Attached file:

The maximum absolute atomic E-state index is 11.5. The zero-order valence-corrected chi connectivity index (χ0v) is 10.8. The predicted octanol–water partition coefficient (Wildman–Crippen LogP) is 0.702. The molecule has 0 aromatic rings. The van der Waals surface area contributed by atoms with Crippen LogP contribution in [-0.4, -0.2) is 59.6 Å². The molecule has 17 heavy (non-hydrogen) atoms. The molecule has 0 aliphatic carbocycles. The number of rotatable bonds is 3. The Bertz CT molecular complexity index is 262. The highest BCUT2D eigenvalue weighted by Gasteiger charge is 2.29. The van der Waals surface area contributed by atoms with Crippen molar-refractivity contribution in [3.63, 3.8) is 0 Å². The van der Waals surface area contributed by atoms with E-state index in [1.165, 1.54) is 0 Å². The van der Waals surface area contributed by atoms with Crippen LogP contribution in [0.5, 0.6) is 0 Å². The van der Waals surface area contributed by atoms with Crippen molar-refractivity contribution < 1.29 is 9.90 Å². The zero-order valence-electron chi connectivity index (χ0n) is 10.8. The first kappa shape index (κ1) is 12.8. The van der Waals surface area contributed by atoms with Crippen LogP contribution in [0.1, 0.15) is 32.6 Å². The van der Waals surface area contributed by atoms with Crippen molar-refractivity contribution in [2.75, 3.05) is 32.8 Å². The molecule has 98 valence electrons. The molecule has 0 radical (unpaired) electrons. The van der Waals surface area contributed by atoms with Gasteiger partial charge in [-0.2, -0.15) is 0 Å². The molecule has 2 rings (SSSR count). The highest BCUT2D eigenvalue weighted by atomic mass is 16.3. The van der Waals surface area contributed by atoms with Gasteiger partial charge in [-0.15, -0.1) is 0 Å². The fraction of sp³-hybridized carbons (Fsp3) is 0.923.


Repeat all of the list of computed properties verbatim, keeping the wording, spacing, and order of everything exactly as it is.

The maximum absolute atomic E-state index is 11.5. The zero-order valence-corrected chi connectivity index (χ0v) is 10.8. The predicted octanol–water partition coefficient (Wildman–Crippen LogP) is 0.702. The molecule has 0 aromatic rings. The van der Waals surface area contributed by atoms with Crippen LogP contribution in [-0.4, -0.2) is 59.6 Å². The molecule has 17 heavy (non-hydrogen) atoms. The molecule has 0 aliphatic carbocycles. The number of rotatable bonds is 3. The Bertz CT molecular complexity index is 262. The highest BCUT2D eigenvalue weighted by Gasteiger charge is 2.29. The van der Waals surface area contributed by atoms with Crippen molar-refractivity contribution in [3.63, 3.8) is 0 Å². The van der Waals surface area contributed by atoms with E-state index in [1.165, 1.54) is 0 Å². The van der Waals surface area contributed by atoms with Crippen LogP contribution in [0.5, 0.6) is 0 Å². The van der Waals surface area contributed by atoms with Crippen molar-refractivity contribution < 1.29 is 9.90 Å². The zero-order valence-electron chi connectivity index (χ0n) is 10.8. The first kappa shape index (κ1) is 12.8. The van der Waals surface area contributed by atoms with Crippen LogP contribution in [0.1, 0.15) is 32.6 Å². The van der Waals surface area contributed by atoms with Crippen molar-refractivity contribution in [2.75, 3.05) is 32.8 Å². The molecule has 98 valence electrons. The molecule has 0 radical (unpaired) electrons. The van der Waals surface area contributed by atoms with Gasteiger partial charge in [-0.2, -0.15) is 0 Å². The molecule has 2 rings (SSSR count). The highest BCUT2D eigenvalue weighted by atomic mass is 16.3. The van der Waals surface area contributed by atoms with Gasteiger partial charge in [-0.15, -0.1) is 0 Å². The fraction of sp³-hybridized carbons (Fsp3) is 0.923.